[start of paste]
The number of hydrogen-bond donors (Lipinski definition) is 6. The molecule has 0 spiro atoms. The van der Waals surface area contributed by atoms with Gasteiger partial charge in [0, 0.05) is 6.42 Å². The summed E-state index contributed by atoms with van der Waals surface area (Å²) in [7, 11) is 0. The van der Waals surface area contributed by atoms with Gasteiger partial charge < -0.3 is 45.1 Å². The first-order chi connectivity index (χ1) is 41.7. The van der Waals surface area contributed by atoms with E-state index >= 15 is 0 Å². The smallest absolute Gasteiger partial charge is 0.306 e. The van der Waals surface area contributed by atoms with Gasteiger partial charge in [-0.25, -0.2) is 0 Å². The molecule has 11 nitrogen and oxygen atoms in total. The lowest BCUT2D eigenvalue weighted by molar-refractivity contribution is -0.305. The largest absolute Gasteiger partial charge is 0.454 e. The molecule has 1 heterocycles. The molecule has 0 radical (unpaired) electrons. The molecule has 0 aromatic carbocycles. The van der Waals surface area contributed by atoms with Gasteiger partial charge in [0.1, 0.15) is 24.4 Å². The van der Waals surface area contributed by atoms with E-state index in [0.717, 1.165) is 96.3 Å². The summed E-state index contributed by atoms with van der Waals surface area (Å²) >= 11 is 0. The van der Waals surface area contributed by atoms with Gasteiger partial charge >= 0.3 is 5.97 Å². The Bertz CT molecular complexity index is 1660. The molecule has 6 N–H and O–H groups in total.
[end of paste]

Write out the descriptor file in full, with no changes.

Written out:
The number of hydrogen-bond donors (Lipinski definition) is 6. The molecule has 0 spiro atoms. The van der Waals surface area contributed by atoms with Gasteiger partial charge in [0, 0.05) is 6.42 Å². The summed E-state index contributed by atoms with van der Waals surface area (Å²) in [7, 11) is 0. The van der Waals surface area contributed by atoms with Gasteiger partial charge < -0.3 is 45.1 Å². The first-order chi connectivity index (χ1) is 41.7. The van der Waals surface area contributed by atoms with E-state index >= 15 is 0 Å². The smallest absolute Gasteiger partial charge is 0.306 e. The van der Waals surface area contributed by atoms with Gasteiger partial charge in [-0.25, -0.2) is 0 Å². The molecule has 11 nitrogen and oxygen atoms in total. The lowest BCUT2D eigenvalue weighted by molar-refractivity contribution is -0.305. The largest absolute Gasteiger partial charge is 0.454 e. The molecule has 1 heterocycles. The molecule has 0 radical (unpaired) electrons. The molecule has 0 aromatic carbocycles. The van der Waals surface area contributed by atoms with Gasteiger partial charge in [0.1, 0.15) is 24.4 Å². The van der Waals surface area contributed by atoms with E-state index in [0.717, 1.165) is 96.3 Å². The summed E-state index contributed by atoms with van der Waals surface area (Å²) >= 11 is 0. The van der Waals surface area contributed by atoms with Gasteiger partial charge >= 0.3 is 5.97 Å². The Bertz CT molecular complexity index is 1660. The molecule has 6 N–H and O–H groups in total.